You may have done some Internet research about this album, too. Metacritic will do you no good, I'm afraid. And while you could check out Flood on Wikipedia, you'd soon be confused by the mixed-to-negative reviews listed on its entry despite the text stating it is a fan favorite. This is because:
A) It's hard to track down a broad sampling of reviews from 1990
B) Most professional music critics for big magazines, especially around that time, are/were a bunch of idiots with weirdly narrow tastes
C) Allmusic.com has some decent writing, but it's mostly filled with iconoclasts who underrate some of the best records of all time, not to mention they frequently praise or dismiss albums with pithy insouciance. See their review of Factory Showroom for a particularly egregious example.
Enough grousing. Let me go ahead and say that Flood is as perfect and as perfectly realized an album as has ever been recorded. The surrealism and strangeness of the first two They Might Be Giants records were tempered a bit, bringing the band's imagination and songwriting skills to their closest coupling. Beginning with one of the band's patented self-referential tunes in the literally introductory track, 'Theme From Flood', They Might Be Giants whip through a strange parade of tunes, ideas, characters, and philosophies, from a nightlight's advice/ode to its owner ('Birdhouse In Your Soul'), an oblique commentary on colonization (or anyway, that's what I think 'Women & Men' is about), a short cowboy ditty wherein someone bellows “minimum wage!” before a whip cracks, and, uhm, whatever the circular song structure of the brilliant piano duet 'Dead' is about (groceries and mortality?). To say that Flood is perfect may seem a tad hyperbolic, however, considering that there is absolutely nothing I would add or remove to make this record better, I think it's a fair claim. Even Flood's lesser songs, the uncharacteristically preachy 'Racist Friend' and the 60s organ-led, lovelorn bitterness of 'Twisting', contribute to the overall flow and feel of the album, especially considering the songs which precede and follow them.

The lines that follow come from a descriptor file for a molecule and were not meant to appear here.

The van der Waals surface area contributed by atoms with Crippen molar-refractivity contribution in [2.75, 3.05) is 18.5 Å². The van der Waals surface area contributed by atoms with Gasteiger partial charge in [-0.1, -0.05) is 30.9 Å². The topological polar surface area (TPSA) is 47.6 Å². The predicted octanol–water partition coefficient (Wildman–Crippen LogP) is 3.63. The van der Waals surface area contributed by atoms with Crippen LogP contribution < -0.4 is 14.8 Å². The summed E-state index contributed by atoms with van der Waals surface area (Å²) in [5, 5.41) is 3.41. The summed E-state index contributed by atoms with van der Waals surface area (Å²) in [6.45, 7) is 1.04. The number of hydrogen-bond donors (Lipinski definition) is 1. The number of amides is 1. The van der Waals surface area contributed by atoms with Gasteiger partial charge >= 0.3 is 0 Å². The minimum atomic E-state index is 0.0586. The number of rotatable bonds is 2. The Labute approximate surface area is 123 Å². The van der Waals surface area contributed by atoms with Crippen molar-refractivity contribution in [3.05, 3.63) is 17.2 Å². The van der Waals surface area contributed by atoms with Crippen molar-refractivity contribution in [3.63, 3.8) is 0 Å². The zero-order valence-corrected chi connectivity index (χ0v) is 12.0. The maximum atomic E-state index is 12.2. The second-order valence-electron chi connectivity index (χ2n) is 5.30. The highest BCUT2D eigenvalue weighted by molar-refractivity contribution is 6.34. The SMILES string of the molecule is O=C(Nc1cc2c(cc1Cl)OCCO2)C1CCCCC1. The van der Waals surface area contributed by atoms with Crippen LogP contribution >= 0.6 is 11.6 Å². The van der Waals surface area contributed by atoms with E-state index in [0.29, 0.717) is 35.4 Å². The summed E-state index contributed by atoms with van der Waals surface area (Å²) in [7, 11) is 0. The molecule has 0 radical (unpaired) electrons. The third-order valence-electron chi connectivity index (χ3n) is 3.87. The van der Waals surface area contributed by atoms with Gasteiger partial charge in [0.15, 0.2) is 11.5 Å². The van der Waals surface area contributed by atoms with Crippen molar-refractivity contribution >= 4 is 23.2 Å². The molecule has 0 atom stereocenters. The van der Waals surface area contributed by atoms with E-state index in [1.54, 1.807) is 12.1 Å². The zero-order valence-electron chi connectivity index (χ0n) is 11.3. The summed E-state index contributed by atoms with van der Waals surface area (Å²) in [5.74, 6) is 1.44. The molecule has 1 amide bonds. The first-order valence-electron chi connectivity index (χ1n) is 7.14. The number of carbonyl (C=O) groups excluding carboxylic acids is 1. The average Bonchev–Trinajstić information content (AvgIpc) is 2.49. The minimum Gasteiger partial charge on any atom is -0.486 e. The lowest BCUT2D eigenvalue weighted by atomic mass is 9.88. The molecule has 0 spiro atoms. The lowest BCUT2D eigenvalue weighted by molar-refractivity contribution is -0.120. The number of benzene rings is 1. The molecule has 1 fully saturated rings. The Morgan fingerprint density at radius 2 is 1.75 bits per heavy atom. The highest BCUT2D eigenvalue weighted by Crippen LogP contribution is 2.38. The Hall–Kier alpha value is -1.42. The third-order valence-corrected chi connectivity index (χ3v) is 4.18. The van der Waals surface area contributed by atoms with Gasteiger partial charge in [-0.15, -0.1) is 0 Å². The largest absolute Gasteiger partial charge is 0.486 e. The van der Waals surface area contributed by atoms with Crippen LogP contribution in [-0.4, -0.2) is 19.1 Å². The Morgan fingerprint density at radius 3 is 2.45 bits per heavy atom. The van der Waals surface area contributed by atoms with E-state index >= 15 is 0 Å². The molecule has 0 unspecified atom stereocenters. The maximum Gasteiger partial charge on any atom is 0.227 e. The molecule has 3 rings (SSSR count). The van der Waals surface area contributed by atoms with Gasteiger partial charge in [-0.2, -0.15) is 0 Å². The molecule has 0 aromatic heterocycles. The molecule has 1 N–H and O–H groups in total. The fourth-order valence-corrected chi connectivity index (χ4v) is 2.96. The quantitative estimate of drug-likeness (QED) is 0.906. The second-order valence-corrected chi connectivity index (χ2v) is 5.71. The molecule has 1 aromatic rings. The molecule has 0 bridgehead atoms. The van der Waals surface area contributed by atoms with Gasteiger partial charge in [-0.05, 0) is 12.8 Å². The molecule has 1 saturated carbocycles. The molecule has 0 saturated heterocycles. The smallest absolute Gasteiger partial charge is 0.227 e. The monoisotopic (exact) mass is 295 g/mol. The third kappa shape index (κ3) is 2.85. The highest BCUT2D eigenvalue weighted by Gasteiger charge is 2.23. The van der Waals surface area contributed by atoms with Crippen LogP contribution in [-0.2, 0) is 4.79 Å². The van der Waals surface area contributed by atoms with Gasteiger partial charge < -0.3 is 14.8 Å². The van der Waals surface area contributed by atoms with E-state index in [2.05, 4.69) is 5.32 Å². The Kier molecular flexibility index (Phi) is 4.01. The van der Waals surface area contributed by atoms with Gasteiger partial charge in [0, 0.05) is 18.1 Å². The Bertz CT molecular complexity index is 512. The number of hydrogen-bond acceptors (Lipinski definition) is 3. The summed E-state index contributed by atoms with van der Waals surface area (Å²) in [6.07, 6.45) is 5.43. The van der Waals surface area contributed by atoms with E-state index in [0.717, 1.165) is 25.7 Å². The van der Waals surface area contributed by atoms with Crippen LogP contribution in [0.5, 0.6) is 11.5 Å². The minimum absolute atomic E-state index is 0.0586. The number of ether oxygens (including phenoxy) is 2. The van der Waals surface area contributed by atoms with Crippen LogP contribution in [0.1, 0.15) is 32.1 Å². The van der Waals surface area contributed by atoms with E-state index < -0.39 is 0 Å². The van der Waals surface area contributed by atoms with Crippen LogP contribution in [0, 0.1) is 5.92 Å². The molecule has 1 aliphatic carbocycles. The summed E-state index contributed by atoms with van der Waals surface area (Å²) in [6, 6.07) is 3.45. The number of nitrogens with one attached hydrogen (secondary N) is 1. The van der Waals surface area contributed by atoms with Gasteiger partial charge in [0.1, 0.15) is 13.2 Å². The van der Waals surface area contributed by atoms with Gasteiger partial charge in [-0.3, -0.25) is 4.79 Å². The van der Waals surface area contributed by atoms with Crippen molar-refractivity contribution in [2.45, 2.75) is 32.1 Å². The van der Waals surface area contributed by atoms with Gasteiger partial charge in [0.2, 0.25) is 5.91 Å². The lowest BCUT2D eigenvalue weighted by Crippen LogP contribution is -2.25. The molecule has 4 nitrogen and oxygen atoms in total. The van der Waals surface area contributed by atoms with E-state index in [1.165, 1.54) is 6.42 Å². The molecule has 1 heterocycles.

Indeed, Flood was the beginning of the era which saw They Might Be Giants moving away from the almost abrasive weirdness and absurdity of their first two albums into more quirky and cerebral material, not to mention employing a full band in studio and on stage, much to the chagrin of some fans. Yet that doesn't make it the sort of transitional, unsure record which one might expect. It's telling that the band have sometimes performed the album in its entirety as a self-styled cover band, dubbed Sapphire Bullets. Such an act demonstrates a real sureness and awareness on the band's part of the love people have for this music and it's unique to see a group play to that. One might even consider it a precursor to the way the All Tomorrow's Parties festivals led to the Don't Look Back concerts, in which bands perform their 'classic' albums.
But I digress. I hesitate to make claims about definitiveness when it comes to music, but you could hardly do better than Flood if you only want or need one album from They Might Be Giants. As either an introductory tour of their odd (and oddly catchy) art-pop world or your only visit down this strange pathway, Flood is as good as it gets.
5 Poorly Drawn Stars Out Of 5